2008 Arizona and Pacific RR Current Projects

Arizona & Pacific RR Projects 2008

Arizona and Pacific Railroad Project Pages: Current Projects / 2020 Projects / 2019 Projects / 2018 Projects / 2017 Projects / 2016 Projects / 2015 Projects / 2014 Projects / 2013 Projects / 2012 Projects / 2011 Projects / 2010 Projects / 2009 Projects / 2008 Projects / 2007 Projects

Back to The A&P RR Home Page

          This page of the website follows projects taking place at the Arizona and Pacific Railroad and gives visitors a chance to see the progress that was made in 2008.



          Significant progress was made on our enginehouse project in January. Our second electrical inspection planned for the last week of December was delayed by the holidays. That inspection as well as our “Service Section” inspection and “Final” took place the first two weeks of January and went very smoothly. The electrical is complete and it sure is nice having service out there without dragging 200 feet of extension cords!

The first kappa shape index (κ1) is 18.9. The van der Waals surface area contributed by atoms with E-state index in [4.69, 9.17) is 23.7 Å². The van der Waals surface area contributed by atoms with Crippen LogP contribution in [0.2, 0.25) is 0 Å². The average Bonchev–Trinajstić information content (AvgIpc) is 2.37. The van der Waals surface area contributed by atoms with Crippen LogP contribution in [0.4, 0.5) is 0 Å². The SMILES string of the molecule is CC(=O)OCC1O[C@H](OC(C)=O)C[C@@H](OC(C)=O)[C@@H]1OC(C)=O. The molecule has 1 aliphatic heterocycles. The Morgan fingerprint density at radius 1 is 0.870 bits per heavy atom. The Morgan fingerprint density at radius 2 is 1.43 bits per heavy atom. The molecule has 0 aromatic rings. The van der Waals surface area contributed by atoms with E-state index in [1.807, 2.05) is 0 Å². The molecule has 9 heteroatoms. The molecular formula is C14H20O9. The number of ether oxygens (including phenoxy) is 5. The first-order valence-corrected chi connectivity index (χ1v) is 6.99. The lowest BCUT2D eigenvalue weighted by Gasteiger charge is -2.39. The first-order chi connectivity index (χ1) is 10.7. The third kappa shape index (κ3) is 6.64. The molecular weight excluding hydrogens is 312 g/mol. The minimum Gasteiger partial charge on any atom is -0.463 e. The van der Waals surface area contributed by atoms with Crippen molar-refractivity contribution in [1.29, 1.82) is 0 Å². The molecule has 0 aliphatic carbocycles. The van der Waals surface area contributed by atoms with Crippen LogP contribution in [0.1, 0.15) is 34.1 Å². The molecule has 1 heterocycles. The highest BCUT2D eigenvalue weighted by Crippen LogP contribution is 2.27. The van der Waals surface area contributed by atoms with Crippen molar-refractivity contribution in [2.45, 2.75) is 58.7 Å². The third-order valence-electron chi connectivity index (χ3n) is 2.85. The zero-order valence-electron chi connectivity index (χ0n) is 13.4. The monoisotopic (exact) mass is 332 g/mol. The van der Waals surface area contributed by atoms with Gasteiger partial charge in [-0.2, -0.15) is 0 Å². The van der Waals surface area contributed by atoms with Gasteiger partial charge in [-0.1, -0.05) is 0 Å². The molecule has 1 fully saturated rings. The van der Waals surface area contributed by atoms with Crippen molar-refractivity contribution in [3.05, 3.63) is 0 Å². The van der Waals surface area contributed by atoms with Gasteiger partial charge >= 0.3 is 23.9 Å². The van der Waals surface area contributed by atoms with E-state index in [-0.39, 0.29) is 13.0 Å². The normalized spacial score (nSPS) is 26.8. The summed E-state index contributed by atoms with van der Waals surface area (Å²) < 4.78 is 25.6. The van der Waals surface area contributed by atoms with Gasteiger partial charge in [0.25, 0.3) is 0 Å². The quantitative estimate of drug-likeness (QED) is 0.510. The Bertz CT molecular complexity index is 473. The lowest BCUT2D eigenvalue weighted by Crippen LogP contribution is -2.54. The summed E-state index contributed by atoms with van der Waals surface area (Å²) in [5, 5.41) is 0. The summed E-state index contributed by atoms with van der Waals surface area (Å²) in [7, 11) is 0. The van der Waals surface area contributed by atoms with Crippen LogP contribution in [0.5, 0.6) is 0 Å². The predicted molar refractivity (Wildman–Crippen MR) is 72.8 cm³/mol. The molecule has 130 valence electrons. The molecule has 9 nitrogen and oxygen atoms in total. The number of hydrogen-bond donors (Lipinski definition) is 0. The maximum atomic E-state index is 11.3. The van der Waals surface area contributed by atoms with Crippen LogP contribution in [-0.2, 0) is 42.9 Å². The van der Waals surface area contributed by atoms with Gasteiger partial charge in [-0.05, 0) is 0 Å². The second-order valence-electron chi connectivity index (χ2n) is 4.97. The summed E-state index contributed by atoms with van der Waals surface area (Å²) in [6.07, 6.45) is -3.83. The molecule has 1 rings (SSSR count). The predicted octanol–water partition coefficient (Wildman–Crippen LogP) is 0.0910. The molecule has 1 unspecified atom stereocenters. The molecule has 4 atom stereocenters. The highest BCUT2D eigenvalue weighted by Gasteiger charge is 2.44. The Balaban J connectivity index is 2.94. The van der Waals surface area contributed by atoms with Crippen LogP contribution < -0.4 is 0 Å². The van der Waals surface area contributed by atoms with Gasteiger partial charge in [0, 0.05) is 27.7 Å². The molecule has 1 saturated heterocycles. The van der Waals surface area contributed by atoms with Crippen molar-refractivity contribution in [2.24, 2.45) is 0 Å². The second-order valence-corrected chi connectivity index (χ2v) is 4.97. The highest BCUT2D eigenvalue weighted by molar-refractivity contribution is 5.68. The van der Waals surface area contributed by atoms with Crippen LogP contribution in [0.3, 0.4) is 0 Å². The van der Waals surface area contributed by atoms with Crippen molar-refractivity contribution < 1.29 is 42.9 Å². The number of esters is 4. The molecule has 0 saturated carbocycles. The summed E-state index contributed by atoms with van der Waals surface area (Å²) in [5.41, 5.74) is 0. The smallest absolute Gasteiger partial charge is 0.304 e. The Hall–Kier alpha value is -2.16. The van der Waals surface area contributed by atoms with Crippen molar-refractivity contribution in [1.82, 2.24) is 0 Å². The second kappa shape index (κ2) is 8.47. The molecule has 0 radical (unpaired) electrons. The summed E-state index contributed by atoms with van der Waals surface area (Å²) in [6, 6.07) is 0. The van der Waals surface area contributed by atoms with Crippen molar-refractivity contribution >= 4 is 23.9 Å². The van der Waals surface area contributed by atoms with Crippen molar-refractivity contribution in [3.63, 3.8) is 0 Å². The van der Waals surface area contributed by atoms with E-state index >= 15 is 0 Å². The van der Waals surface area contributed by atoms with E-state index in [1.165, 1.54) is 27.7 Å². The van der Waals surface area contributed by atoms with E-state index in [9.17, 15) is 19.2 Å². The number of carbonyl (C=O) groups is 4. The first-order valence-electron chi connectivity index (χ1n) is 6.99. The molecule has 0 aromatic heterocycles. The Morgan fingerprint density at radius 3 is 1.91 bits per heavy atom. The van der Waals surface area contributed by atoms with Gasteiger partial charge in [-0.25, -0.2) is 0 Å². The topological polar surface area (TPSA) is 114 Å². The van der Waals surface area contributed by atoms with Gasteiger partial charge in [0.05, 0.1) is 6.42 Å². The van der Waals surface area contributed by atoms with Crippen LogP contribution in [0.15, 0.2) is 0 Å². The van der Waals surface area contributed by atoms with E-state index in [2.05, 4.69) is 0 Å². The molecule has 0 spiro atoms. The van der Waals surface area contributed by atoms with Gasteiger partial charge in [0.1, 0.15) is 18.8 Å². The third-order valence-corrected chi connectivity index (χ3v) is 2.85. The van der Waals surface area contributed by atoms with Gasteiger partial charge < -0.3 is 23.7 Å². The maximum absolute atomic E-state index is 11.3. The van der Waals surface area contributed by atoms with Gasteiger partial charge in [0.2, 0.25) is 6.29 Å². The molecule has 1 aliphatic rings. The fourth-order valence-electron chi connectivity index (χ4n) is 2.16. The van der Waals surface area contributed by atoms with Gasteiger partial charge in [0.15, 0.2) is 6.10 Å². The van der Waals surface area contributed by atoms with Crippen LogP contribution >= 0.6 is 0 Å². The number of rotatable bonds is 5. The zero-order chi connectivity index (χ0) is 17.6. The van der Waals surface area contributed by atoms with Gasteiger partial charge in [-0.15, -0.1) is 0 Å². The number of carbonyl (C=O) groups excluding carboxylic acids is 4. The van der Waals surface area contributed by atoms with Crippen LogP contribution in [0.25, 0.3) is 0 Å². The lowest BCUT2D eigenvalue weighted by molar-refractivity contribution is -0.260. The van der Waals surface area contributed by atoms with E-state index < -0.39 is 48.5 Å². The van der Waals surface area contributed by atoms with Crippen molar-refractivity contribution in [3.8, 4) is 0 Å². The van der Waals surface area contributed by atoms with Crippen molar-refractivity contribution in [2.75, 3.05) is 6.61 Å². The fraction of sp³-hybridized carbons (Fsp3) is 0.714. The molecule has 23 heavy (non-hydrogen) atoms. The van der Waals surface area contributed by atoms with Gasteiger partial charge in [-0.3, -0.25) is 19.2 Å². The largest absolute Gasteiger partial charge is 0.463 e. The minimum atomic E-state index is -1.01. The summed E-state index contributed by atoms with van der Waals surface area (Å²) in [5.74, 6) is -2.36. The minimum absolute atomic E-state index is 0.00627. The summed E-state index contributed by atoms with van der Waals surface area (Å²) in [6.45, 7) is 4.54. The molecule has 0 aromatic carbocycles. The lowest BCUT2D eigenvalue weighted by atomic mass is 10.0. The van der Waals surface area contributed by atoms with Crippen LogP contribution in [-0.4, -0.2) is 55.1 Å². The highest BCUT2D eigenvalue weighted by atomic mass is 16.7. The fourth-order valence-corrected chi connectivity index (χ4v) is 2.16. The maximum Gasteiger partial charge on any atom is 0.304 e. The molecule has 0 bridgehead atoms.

The next project we tackled was an epoxy floor finish for the enginehouse. As most train owners will tell you, each engine has her own personality, idiosyncracies and leaks. There is a practical limit to eliminating every leak so I wanted to coat the floor such that cleaning up afterward is as easy as possible. We met with several vendors and made our material, color and contractor selection. We were initially told it would take four days to complete the floor. Well a cold front hit us the same day they started on the floor. This is the desert and can get much colder than many people realize. We had night time temperatures in the low and mid twenties several days in a row with highs in the low fifties. This meant instead of applying a coat of material first thing in the morning and another late in the day after the earlier coat had cured, only one coat per day could be applied. It took eight days to complete the floor, but was worth the wait. It looks good, has texture to keep it from getting slippery and best of all oil, hydraulic fluid etc. wipes right off.

Engine House Epoxy Floor Finish

Epoxy Finish on the Engine House Floor

Engine House Epoxy Floor Finish

A&P Engine House Floor